• Trymor
          • 12 years ago

          Yes, something to leave on the coffee table. Remote into all of ones other machines, if you just need to do something quick. See something interesting on TV? Pick up your ‘NetPad’ and check it out. Of course some kind of instant on, ala linux in BIOS, would be mandatory, along with an inductive charging pad to set on the coffee table that can double as a bluetooth keyboard/vertical angled cradle. Also, some software to control and stream sound to your bluetooth audio receiver would be nice too. Read all your books, stream your sitcoms off your NAS while you sit outside on youe lounge chair on the deck with your bluetooth weatherproof speakers.

          For no more than $500 U.S. (mabey $600 with the inductive charging pad/BT keyboard)

          Lets see, what else did I leave out? Guess I want one of those…

          • Wireball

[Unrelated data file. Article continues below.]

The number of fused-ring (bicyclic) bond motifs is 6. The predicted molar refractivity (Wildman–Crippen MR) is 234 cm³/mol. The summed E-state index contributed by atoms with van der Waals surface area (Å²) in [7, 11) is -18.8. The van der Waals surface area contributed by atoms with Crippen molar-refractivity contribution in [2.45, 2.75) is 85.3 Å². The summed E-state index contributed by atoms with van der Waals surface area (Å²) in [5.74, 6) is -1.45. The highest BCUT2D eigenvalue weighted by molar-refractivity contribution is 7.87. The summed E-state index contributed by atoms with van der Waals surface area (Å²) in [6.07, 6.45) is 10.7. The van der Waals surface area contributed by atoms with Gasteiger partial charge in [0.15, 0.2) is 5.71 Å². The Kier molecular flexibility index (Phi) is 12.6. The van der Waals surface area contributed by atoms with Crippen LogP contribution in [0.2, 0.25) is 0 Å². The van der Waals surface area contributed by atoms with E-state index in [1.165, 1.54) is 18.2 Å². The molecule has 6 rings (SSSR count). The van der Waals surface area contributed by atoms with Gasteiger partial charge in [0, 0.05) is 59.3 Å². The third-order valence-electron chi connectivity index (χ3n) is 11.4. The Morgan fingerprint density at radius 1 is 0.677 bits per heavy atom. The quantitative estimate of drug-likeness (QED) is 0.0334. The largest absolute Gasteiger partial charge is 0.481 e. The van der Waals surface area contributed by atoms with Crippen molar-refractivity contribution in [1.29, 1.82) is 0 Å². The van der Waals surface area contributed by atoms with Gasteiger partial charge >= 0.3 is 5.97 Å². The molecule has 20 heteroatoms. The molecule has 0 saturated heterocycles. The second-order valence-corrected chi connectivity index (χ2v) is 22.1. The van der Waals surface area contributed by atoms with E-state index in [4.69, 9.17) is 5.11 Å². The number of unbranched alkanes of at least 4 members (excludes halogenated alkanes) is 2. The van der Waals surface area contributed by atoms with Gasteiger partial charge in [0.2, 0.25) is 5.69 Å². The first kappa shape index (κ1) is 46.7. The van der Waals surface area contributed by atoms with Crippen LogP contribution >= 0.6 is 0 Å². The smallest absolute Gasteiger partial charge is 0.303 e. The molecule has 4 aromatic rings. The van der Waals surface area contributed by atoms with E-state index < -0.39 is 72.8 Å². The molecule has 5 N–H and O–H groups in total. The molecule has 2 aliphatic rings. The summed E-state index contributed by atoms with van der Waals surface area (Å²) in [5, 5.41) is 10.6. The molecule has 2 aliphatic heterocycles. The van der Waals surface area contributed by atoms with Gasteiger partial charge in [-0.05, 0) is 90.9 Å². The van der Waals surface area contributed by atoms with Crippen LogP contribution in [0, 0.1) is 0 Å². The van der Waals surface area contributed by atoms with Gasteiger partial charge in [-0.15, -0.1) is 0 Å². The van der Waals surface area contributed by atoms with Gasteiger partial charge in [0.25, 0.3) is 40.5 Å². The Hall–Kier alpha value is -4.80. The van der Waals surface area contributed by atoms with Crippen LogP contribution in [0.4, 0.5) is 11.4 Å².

• 12 years ago

          A bluetooth keyboard clip-on attachment, so you wouldn’t have to carry two different-sized loose pieces of computer equipment to have the option of bringing a keyboard, would be nice.

          I suppose you could achieve the same thing with velcro.

    • steelcity_ballin
    • 12 years ago

    There’s nothing wrong with mixing tits and technology. Relax.

      • eitje
      • 12 years ago

      used to be, TR had a no-booth-babe policy. that’s what they’re talking about.

        • A_Pickle
        • 12 years ago

        Didn’t E3 do the same thing right before… ohhh….

        …I think I’m beginning to see a correlation…

          • UberGerbil
          • 12 years ago

          Yeah Comdex did that too, and died about a decade later. There may be a correlation, but I don’t think it’s as tight as you think.

      • UberGerbil
      • 12 years ago

      “There’s nothing wrong with mixing tits and technology. Relax.”

      I suggest you walk into the office of the highest-ranked woman in your company and announce that. Then get back to us with the results. Go ahead, we’ll wait.

    • eitje
    • 12 years ago

    funky shift on the keyboard, arg!

    • Spotpuff
    • 12 years ago

    Getting tired of manufacturers including 3 cell or 4 cell batteries in their netbooks for 2.5 hours of battery life. They tend to overstate the battery life as well; 3 hours of life while idling is a worthless statistic since no one’s going to idle the thing for 3 hours.